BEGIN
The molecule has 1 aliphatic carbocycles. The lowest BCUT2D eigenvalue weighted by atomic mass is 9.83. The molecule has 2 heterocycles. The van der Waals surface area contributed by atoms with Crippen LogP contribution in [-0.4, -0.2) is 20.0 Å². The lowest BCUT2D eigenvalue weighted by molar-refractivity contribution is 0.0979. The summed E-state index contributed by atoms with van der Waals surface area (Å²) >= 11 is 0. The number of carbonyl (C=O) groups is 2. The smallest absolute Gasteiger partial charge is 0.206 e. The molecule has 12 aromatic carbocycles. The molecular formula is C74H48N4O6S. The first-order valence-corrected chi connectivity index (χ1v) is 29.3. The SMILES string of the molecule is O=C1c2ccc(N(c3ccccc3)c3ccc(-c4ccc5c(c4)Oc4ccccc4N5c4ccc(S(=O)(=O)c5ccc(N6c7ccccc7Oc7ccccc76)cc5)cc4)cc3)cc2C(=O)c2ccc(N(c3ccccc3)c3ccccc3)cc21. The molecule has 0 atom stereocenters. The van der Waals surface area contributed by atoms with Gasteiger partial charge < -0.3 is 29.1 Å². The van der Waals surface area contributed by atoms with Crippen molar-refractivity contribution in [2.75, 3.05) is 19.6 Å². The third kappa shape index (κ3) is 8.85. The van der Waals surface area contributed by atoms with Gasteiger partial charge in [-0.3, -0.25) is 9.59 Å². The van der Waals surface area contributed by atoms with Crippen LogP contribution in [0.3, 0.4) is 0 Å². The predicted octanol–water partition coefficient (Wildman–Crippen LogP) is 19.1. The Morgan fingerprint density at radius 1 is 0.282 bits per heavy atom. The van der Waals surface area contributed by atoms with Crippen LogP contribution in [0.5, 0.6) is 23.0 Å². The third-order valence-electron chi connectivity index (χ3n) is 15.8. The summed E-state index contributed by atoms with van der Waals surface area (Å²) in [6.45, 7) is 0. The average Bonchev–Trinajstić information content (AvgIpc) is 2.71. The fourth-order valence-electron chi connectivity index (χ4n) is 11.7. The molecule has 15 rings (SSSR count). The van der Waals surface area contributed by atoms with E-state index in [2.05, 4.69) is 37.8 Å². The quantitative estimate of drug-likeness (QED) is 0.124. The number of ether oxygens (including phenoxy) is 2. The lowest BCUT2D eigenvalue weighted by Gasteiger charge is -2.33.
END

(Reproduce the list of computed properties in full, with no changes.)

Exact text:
The molecule has 1 aliphatic carbocycles. The lowest BCUT2D eigenvalue weighted by atomic mass is 9.83. The molecule has 2 heterocycles. The van der Waals surface area contributed by atoms with Crippen LogP contribution in [-0.4, -0.2) is 20.0 Å². The lowest BCUT2D eigenvalue weighted by molar-refractivity contribution is 0.0979. The summed E-state index contributed by atoms with van der Waals surface area (Å²) >= 11 is 0. The number of carbonyl (C=O) groups is 2. The smallest absolute Gasteiger partial charge is 0.206 e. The molecule has 12 aromatic carbocycles. The molecular formula is C74H48N4O6S. The first-order valence-corrected chi connectivity index (χ1v) is 29.3. The SMILES string of the molecule is O=C1c2ccc(N(c3ccccc3)c3ccc(-c4ccc5c(c4)Oc4ccccc4N5c4ccc(S(=O)(=O)c5ccc(N6c7ccccc7Oc7ccccc76)cc5)cc4)cc3)cc2C(=O)c2ccc(N(c3ccccc3)c3ccccc3)cc21. The molecule has 0 atom stereocenters. The van der Waals surface area contributed by atoms with Gasteiger partial charge < -0.3 is 29.1 Å². The van der Waals surface area contributed by atoms with Crippen molar-refractivity contribution in [2.75, 3.05) is 19.6 Å². The third kappa shape index (κ3) is 8.85. The van der Waals surface area contributed by atoms with Gasteiger partial charge in [-0.3, -0.25) is 9.59 Å². The van der Waals surface area contributed by atoms with Crippen LogP contribution in [0.3, 0.4) is 0 Å². The predicted octanol–water partition coefficient (Wildman–Crippen LogP) is 19.1. The Morgan fingerprint density at radius 1 is 0.282 bits per heavy atom. The van der Waals surface area contributed by atoms with Crippen LogP contribution in [0.5, 0.6) is 23.0 Å². The third-order valence-electron chi connectivity index (χ3n) is 15.8. The summed E-state index contributed by atoms with van der Waals surface area (Å²) in [6.45, 7) is 0. The average Bonchev–Trinajstić information content (AvgIpc) is 2.71. The fourth-order valence-electron chi connectivity index (χ4n) is 11.7. The molecule has 15 rings (SSSR count). The van der Waals surface area contributed by atoms with E-state index in [2.05, 4.69) is 37.8 Å². The quantitative estimate of drug-likeness (QED) is 0.124. The number of ether oxygens (including phenoxy) is 2. The lowest BCUT2D eigenvalue weighted by Gasteiger charge is -2.33.